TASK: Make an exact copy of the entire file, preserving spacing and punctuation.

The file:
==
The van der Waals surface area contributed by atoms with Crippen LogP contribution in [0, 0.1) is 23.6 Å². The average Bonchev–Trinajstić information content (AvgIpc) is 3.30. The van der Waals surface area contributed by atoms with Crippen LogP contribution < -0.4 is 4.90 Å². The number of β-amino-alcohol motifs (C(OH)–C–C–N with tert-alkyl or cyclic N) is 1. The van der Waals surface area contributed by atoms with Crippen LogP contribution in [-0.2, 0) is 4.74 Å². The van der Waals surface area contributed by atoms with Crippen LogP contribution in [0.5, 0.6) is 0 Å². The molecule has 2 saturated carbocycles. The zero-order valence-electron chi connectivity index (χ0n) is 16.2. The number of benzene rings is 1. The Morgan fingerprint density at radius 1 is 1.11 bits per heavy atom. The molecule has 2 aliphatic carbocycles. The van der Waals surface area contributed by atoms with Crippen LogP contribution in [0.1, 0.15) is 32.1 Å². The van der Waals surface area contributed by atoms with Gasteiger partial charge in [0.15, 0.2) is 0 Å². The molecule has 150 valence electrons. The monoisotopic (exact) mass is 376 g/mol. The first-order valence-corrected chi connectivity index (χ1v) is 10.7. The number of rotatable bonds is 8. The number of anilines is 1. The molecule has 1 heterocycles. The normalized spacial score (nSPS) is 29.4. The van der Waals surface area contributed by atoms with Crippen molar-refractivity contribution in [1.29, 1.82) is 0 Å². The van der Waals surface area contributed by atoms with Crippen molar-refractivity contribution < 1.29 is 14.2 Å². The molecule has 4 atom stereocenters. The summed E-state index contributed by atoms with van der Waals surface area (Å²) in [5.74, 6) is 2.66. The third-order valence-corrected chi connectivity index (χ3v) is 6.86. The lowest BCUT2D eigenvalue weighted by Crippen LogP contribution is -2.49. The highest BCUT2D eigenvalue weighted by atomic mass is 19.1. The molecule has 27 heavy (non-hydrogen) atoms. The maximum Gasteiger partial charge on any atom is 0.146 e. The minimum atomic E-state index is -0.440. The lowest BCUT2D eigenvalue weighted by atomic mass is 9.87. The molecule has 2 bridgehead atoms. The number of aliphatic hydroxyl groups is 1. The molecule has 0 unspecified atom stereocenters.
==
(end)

The van der Waals surface area contributed by atoms with Crippen LogP contribution in [0, 0.1) is 23.6 Å². The average Bonchev–Trinajstić information content (AvgIpc) is 3.30. The van der Waals surface area contributed by atoms with Crippen LogP contribution < -0.4 is 4.90 Å². The number of β-amino-alcohol motifs (C(OH)–C–C–N with tert-alkyl or cyclic N) is 1. The van der Waals surface area contributed by atoms with Crippen LogP contribution in [-0.2, 0) is 4.74 Å². The van der Waals surface area contributed by atoms with Crippen LogP contribution in [0.5, 0.6) is 0 Å². The molecule has 2 saturated carbocycles. The zero-order valence-electron chi connectivity index (χ0n) is 16.2. The number of benzene rings is 1. The Morgan fingerprint density at radius 1 is 1.11 bits per heavy atom. The molecule has 2 aliphatic carbocycles. The van der Waals surface area contributed by atoms with Crippen LogP contribution in [0.1, 0.15) is 32.1 Å². The van der Waals surface area contributed by atoms with Gasteiger partial charge in [0.15, 0.2) is 0 Å². The molecule has 150 valence electrons. The monoisotopic (exact) mass is 376 g/mol. The first-order valence-corrected chi connectivity index (χ1v) is 10.7. The number of rotatable bonds is 8. The number of anilines is 1. The molecule has 1 heterocycles. The normalized spacial score (nSPS) is 29.4. The van der Waals surface area contributed by atoms with Crippen molar-refractivity contribution in [1.29, 1.82) is 0 Å². The van der Waals surface area contributed by atoms with Crippen molar-refractivity contribution < 1.29 is 14.2 Å². The molecule has 4 atom stereocenters. The summed E-state index contributed by atoms with van der Waals surface area (Å²) in [5.74, 6) is 2.66. The third-order valence-corrected chi connectivity index (χ3v) is 6.86. The lowest BCUT2D eigenvalue weighted by Crippen LogP contribution is -2.49. The highest BCUT2D eigenvalue weighted by atomic mass is 19.1. The molecule has 27 heavy (non-hydrogen) atoms. The maximum Gasteiger partial charge on any atom is 0.146 e. The minimum atomic E-state index is -0.440. The lowest BCUT2D eigenvalue weighted by atomic mass is 9.87. The molecule has 2 bridgehead atoms. The number of aliphatic hydroxyl groups is 1. The molecule has 0 unspecified atom stereocenters.